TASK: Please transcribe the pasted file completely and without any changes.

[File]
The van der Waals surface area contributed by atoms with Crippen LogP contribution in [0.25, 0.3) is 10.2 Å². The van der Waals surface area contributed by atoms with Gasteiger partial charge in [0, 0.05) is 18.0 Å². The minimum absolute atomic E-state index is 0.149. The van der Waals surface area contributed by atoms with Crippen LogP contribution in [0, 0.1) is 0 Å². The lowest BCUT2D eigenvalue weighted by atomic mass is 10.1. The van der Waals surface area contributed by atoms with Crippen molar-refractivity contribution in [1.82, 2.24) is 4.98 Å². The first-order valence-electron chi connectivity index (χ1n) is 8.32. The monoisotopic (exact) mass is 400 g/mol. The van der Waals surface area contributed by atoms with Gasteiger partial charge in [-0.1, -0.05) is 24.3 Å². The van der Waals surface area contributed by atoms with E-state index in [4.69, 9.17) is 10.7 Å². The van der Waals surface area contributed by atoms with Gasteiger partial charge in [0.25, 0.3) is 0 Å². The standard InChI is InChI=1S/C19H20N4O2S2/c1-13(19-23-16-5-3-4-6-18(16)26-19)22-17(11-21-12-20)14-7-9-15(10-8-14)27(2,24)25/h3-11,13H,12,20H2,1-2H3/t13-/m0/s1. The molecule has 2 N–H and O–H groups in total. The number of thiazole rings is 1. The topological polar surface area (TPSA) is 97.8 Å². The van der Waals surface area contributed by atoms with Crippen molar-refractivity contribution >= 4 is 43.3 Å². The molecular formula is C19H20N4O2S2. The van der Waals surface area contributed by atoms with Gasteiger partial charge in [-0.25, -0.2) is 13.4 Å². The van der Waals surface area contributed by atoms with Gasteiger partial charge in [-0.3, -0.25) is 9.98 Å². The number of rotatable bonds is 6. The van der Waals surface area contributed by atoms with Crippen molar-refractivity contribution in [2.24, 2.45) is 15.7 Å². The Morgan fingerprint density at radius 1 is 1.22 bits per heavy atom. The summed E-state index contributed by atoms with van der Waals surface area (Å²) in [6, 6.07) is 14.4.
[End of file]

The van der Waals surface area contributed by atoms with Crippen LogP contribution in [0.25, 0.3) is 10.2 Å². The van der Waals surface area contributed by atoms with Gasteiger partial charge in [0, 0.05) is 18.0 Å². The minimum absolute atomic E-state index is 0.149. The van der Waals surface area contributed by atoms with Crippen LogP contribution in [0, 0.1) is 0 Å². The lowest BCUT2D eigenvalue weighted by atomic mass is 10.1. The van der Waals surface area contributed by atoms with Crippen molar-refractivity contribution in [1.82, 2.24) is 4.98 Å². The first-order valence-electron chi connectivity index (χ1n) is 8.32. The monoisotopic (exact) mass is 400 g/mol. The van der Waals surface area contributed by atoms with Gasteiger partial charge in [-0.1, -0.05) is 24.3 Å². The van der Waals surface area contributed by atoms with E-state index in [4.69, 9.17) is 10.7 Å². The van der Waals surface area contributed by atoms with Gasteiger partial charge in [0.25, 0.3) is 0 Å². The standard InChI is InChI=1S/C19H20N4O2S2/c1-13(19-23-16-5-3-4-6-18(16)26-19)22-17(11-21-12-20)14-7-9-15(10-8-14)27(2,24)25/h3-11,13H,12,20H2,1-2H3/t13-/m0/s1. The molecule has 2 N–H and O–H groups in total. The number of thiazole rings is 1. The topological polar surface area (TPSA) is 97.8 Å². The van der Waals surface area contributed by atoms with Crippen molar-refractivity contribution >= 4 is 43.3 Å². The molecular formula is C19H20N4O2S2. The van der Waals surface area contributed by atoms with Gasteiger partial charge in [-0.25, -0.2) is 13.4 Å². The van der Waals surface area contributed by atoms with Gasteiger partial charge in [-0.3, -0.25) is 9.98 Å². The number of rotatable bonds is 6. The van der Waals surface area contributed by atoms with Crippen molar-refractivity contribution in [2.24, 2.45) is 15.7 Å². The Morgan fingerprint density at radius 1 is 1.22 bits per heavy atom. The summed E-state index contributed by atoms with van der Waals surface area (Å²) in [6, 6.07) is 14.4.